Victor Kropp

Playing with Rust

Ferris 3D model by Ray March

Ferris 3D model by Ray March

I wanted to learn the Rust programming language for quite some time already. And last year I got a nice opportunity to do so.

JetBrains has announced RustRover—an IDE built specifically for Rust. And in the Toolbox App we had a task perfectly suited to be a first small program in the new language.

I started writing this blog post after completing the original task, but decided to test my skills on a few more occasions before publishing it.

So here are my notes as a Rust newbie.

Task 1. Helper tool

The task was to create a native messaging host application for the browser extension.

If you haven’t used the extension before, it helps you to quickly open any GitHub project right in your favorite IDE. But to know what your favorite IDE is and what else you have installed, it needs to communicate with the application. Here the helper app comes into play. Both extension and installed app register themselves, letting the browser know it can trust them.

In our case, the extension then gets the list of installed IDEs on the user’s computer. Before that, it needed to guess, and it didn’t work well in many cases.

At first, we tried implementing the helper in Kotlin Native and were not satisfied with the result. I then made an attempt to re-implement it in Rust.


Rust ecosystem is huge. It seems that for every need there is already a crate (a redistributable package in the Rust world). And what’s even more impressive, all the crates I’ve seen so far are of great quality and are well-maintained.

For example, there is one implementing native messaging protocol. But since it is pretty straightforward, I decided to not use the existing solution and instead implement it myself.

Talking to a browser requires sending and receiving JSONs. And here Rust features a great serde crate, which implements serialization and deserialization for your structures in the compile time. Neat! I like the similar approach in kotlinx.serialization.

Borrow checker

It went surprisingly well, and even the borrow checker wasn’t able to spoil the party. In fact, in such a simple case, the most straightforward solution one implements is the best. It is readable, works fast and doesn’t require complicated mutability. Which means you don’t need to deal with the borrow checker.

Error handling

Error handling is also nicely integrated into the language. I prefer this explicitness over hidden exceptions in languages like Java and C++. On the other hand, it is much less ugly than in Go.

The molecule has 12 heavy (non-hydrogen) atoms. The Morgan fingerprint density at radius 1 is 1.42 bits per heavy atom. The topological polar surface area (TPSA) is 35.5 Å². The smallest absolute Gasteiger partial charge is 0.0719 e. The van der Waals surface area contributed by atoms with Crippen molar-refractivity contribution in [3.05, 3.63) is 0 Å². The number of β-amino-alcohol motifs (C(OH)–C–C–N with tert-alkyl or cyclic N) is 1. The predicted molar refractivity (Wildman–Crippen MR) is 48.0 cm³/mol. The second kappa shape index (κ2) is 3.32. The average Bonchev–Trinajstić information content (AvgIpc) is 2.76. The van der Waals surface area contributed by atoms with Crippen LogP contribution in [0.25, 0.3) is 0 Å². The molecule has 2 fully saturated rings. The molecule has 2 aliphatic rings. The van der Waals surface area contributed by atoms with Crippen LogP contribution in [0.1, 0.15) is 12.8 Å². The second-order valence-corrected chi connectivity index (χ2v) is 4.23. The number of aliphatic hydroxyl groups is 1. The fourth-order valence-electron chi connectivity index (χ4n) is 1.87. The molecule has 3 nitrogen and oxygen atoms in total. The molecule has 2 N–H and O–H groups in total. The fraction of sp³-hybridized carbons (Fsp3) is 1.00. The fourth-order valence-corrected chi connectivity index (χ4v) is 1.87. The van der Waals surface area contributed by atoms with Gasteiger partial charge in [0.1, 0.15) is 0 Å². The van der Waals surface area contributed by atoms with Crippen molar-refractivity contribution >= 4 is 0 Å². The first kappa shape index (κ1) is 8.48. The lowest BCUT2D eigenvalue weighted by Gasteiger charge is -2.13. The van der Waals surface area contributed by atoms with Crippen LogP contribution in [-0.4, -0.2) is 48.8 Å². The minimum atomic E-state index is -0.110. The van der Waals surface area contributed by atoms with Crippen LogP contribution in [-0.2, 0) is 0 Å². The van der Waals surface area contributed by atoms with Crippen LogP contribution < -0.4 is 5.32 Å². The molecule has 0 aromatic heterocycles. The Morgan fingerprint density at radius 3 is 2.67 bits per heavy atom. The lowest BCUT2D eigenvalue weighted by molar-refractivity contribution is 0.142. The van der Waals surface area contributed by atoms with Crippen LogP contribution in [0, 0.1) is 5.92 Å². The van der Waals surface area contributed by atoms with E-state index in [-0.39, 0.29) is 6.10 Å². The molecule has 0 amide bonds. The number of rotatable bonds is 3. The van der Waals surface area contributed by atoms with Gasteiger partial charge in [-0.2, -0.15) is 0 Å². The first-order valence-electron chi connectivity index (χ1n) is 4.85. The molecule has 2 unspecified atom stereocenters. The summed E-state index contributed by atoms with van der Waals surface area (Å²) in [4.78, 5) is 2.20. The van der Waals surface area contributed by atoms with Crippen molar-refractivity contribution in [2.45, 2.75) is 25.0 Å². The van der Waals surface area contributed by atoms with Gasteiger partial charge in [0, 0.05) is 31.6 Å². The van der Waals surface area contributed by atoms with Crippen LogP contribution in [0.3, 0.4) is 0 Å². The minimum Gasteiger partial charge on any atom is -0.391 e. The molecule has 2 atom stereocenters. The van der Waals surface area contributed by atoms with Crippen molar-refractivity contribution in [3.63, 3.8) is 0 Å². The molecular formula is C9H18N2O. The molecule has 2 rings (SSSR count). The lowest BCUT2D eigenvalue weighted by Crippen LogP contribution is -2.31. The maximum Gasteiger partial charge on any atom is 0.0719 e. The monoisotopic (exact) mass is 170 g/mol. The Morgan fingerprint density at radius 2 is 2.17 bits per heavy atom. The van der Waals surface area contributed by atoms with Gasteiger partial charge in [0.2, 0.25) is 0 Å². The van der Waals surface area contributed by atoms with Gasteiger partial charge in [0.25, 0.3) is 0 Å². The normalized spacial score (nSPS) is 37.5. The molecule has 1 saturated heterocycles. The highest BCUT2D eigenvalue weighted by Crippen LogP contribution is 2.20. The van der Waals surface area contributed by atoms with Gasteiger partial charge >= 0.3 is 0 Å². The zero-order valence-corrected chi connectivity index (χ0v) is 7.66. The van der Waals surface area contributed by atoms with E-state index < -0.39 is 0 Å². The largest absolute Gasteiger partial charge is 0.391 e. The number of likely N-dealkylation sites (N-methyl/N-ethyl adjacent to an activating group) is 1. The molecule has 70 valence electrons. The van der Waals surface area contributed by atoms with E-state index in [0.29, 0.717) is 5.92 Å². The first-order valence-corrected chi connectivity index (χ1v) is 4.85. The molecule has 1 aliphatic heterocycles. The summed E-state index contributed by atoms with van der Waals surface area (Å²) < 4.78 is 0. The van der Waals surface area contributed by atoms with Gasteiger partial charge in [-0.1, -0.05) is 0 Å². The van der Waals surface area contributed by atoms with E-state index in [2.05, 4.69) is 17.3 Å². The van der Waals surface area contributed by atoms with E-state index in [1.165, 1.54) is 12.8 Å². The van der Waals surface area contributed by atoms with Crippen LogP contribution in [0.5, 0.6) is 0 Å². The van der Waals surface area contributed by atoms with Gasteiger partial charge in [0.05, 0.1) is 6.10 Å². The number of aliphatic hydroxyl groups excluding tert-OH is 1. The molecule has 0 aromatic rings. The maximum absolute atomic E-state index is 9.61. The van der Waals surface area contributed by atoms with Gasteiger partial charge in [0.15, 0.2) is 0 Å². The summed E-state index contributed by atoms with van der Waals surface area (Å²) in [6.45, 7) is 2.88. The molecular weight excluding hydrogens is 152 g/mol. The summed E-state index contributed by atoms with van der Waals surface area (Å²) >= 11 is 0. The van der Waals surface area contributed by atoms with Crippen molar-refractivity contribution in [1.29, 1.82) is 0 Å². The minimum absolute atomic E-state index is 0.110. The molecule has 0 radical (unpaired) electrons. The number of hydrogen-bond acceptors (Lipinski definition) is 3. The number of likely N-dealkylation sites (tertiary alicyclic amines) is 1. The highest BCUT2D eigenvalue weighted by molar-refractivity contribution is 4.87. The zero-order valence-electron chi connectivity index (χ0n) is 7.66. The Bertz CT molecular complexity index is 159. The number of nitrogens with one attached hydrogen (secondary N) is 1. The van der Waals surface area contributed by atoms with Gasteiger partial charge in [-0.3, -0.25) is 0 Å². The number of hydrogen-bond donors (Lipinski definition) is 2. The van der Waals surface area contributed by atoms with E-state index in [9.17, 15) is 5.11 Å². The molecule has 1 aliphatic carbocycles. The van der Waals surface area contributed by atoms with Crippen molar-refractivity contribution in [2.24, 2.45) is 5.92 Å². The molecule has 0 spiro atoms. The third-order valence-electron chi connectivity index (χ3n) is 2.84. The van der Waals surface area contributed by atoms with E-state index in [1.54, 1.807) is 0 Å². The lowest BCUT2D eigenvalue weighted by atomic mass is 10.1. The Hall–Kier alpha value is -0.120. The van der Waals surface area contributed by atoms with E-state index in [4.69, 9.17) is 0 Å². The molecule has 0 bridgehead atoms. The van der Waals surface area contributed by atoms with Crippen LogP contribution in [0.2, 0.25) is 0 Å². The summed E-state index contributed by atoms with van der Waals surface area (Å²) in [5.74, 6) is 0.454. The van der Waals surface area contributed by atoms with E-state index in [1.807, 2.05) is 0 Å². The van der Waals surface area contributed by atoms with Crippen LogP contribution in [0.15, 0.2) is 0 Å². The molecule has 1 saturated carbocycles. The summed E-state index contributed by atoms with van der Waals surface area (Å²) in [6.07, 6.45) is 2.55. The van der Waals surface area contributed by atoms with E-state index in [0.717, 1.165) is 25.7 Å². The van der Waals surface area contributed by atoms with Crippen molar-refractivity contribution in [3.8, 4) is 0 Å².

My program is fairly simple and works instantly, as expected. The compilation and build infrastructure is much easier to set up than we had to do with C++. And I hope that we’ll be able to replace all native pieces written in C++ we have right now with Rust.

Task 2. Advent of Code

After completing the extension helper, I worried that my Rust skills would become a bit rusty (pun intended). As the next challenge, I decided to solve Advent of Code in Rust this time. This worked (un)surprisingly well.

One doesn’t need blazing fast performance to solve Advent of Code tasks, but they are small and easy enough to try a new language.


The only thing bothered me everytime, was the need to call .iter() and .collect() almost every time I wanted to process a collection. Iterators in Rust are complicated. I’m not used to it in Kotlin.

Task 3. Small webserver

My personal website, which you are reading now, is statically generated with Hugo (highly recommend it by the way). I’m satisfied with this approach, however, sometimes I want to add some interactivity to some pages.

For example, I recently added a ’now playing’ tile to my now page, which shows the current music I’m listening to on Spotify. And again, to hone my Rust skills, I’ve implemented the API endpoint for this in Rust.

There are already established libraries for this task: tokio for asynchronous tasks, axum as the Web framework, and reqwest for HTTP requests. I may have used Spotify API wrappers or existing OAuth2 clients, but decided to just issue few raw requests to refresh token and checking the player state.

I cache the current music in memory for a few minutes to throttle Spotify API requests. If there is a valid response, it is served instantly from the memory.

It took me just a few hours to build the whole thing, so I’m pretty happy with it.

I’ve enjoyed my first Rust experience and hope I’ll get a chance to apply it in other real-world projects.


Subscribe to all blog posts via RSS